So, now that you've published your first open-source project, what next? If you're new to open source, you might think this is it. But the fun has just begun.

In fact, most of the work lies in maintaining your project and making it accessible to more users. This is one of the most important steps in the process and it's what enables an open-source project to have a successful run.

Maintaining OSS essentially means keeping the project up-to-date so that it is compatible with the latest version of the various third-party libraries, frameworks, and software that it uses.

It's also important to set up good security measures. Bugs are an inevitable part of any software development life cycle, so fixing bugs that pose a threat to security equally important.

A few days ago, I published my first open-source project, an npm package. So, now, it is important that I follow some best practices to make it lucrative.

Here, I'll be walking you through some of the steps to help you maintain an open-source project as I learn them.

Throughout this article, I'll be using GitHub (assuming that most projects are hosted and maintained there).

But if you happen to use any other VCS hosting site, you can still follow these steps to ensure your project's success.

Write Good Documentation

Documentation tells people what the software or code does, how to install it, how they can use it, and it provides a working example and contribution guides.

Note that even though the code is an open-source project, it still needs to have a license to let other people use, alter, or make additions within the defined scope. So, documentation is basically a rulebook or a guide to help people use your software.



Incomplete documentation will make it difficult for people to get the gist and purpose of your code, making them hesitant to try it out no matter how good your project is.

So just make sure you have well-written documentation, along with any details about all the latest changes you've made to the project.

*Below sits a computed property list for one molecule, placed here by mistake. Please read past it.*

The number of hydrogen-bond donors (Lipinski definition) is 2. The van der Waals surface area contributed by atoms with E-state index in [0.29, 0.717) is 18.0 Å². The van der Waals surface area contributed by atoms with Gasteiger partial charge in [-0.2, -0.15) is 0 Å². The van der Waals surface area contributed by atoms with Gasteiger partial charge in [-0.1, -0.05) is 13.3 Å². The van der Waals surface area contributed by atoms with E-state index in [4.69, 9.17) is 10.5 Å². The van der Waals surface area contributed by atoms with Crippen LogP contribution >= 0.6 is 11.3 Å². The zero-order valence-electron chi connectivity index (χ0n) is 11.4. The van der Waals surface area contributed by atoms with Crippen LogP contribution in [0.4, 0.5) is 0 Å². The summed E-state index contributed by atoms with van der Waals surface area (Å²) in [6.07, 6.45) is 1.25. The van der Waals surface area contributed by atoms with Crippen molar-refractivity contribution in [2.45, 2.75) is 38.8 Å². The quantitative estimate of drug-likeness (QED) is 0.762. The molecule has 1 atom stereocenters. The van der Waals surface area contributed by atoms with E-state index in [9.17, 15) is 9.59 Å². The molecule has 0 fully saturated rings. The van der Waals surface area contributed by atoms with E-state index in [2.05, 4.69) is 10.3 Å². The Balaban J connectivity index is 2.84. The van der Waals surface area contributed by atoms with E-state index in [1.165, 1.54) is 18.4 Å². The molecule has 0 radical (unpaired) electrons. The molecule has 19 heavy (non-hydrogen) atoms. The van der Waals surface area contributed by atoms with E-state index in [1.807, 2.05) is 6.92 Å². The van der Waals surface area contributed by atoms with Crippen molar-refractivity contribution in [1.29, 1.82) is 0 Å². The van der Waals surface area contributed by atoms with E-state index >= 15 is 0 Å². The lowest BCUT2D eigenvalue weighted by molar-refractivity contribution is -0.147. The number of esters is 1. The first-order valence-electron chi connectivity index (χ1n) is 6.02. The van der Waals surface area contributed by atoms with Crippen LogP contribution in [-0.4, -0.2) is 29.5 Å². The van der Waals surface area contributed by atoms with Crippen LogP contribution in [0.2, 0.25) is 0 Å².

Automate Repetitive Tasks

Maintaining an open source project will typically involve many tasks that are repetitive, like scheduled maintenance, periodic updating of dependencies, continuous integration, and so forth.

Since these tasks are time-consuming, repetitive, and require no innovation, you can automate many of them.

Take updating dependencies, for example. It is common to make use of other packages and dependencies in your projects. But, at the same time, you can't afford to compromise your project's security/performance by using a dependency that is obsolete.

One tool that I find useful for this is the free WhiteSource Renovate. It automates dependency updates. So using a tool like Renovate to keep dependencies updated is a crucial task you shouldn't neglect. If you want to learn how to integrate WhiteSource Renovate into your project, continue reading the below section.

Automatic dependency updating with Renovate

Firstly, you'll need to integrate Renovate with your GitHub account. Then click install, and follow the steps as instructed.

While configuring, Renovate lets you decide if it should run on all the repositories by default or only on specific repositories. Select the option as you wish. (Note: If you want to Renovate to run on forked repositories, clicking Select All Repositories will skip forked repos by default. In such cases, you’ll have to manually add the forked repo(s)).

Soon after setting up Renovate with the required repositories, an onboarding PR will be submitted by the Renovate bot, which contains information like configuration summary and what packages/dependencies are supposed to be upgraded.

For demonstration purposes, I've forked a repo from my GitHub account that is supposedly a mobile application built on React Native. It is no longer maintained, so it'll serve as a good example to test on.